A brokerage hired members of a hip-hop group to rap about the virtues of a newly listed 14,000-square-foot property in California’s Newport Beach.
If ever at a loss for how to market a $45 million home, one option is to hire popular rappers to do it for you.
At least, that was the off-the-wall idea that Coldwell Banker’s The Smith Group came up with. The high-end brokerage hired members of the Cali Swag District hip-hop group to rap about the virtues of a newly-listed 14,000-square-foot property in California’s Newport Beach.
With a $44.99 million asking price, this 1813 E. Bay Avenue listing is one of the most expensive in Orange County. Real estate developer Craig Atkins first purchased the waterfront property in 2014 and just put it on the market on Monday.
But the home’s private bay footage and trendy Tesla battery solar system aren’t the only thing generating buzz — the brokerage and listing agent Tim Smith poured more than $50,000 into a promotional video that spoofs Cali Swag District’s 2010 hit song song “Teach Me How To Dougie.”
“We’ve had this Duffy idea and lyrics for over a year, and were just waiting for the right listing to use it with, like a singer waiting for the right venue to sing a song,” Smith told Realtor.com.
As part of the video, rappers Smoove da General and Yung stop to ask for directions after getting lost in Newport Beach. After chatting with a group of locals (played by dancers and models), the rappers ask them if they’ll teach them how to ‘duffy.’ (A duffy is a type of electric boat commonly seen in Newport Beach.)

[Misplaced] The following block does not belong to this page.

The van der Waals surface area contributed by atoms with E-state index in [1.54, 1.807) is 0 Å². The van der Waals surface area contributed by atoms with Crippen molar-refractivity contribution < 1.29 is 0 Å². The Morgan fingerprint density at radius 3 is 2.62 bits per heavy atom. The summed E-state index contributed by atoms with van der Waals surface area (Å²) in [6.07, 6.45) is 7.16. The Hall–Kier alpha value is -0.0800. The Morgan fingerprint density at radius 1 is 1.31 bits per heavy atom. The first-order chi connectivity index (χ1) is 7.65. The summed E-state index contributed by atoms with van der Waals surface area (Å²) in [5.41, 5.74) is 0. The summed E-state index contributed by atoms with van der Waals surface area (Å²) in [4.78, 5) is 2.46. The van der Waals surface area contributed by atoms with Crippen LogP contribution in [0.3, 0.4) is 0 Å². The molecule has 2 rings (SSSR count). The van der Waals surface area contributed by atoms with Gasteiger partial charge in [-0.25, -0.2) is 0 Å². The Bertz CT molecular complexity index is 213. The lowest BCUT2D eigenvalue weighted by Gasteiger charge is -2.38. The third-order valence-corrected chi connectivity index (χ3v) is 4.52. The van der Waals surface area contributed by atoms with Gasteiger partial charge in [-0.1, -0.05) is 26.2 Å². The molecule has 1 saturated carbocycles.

A boat party ensues and, ultimately, leads to the private dock of the waterfront house, where Smith himself starts rapping about the property’s virtues.
“14,000 on three lots, five bedrooms with a loft, game room and a gym, and two bars for your gin,” Smith raps in the video as the crowd of rappers and dancers say ‘ohhhh.’ “And three pools for the swim, check the mattress, soak it in.”
The video has already started getting the desired attention on social media. While many commenters called it “Amaziiiing” and “absolutely hilarious,” others wrote that it was a bad attempt “by productions that ape nearly decade old viral videos.”
But whatever the response, Smith’s original idea of getting people talking about the house is clearly working. While rarely spending 0ver $50,000, agents regularly make creative and unusual videos to accompany their listings — one wrote a country song for a $2 million Hamptons property while another silently posed in a T.Rex costume in the property video.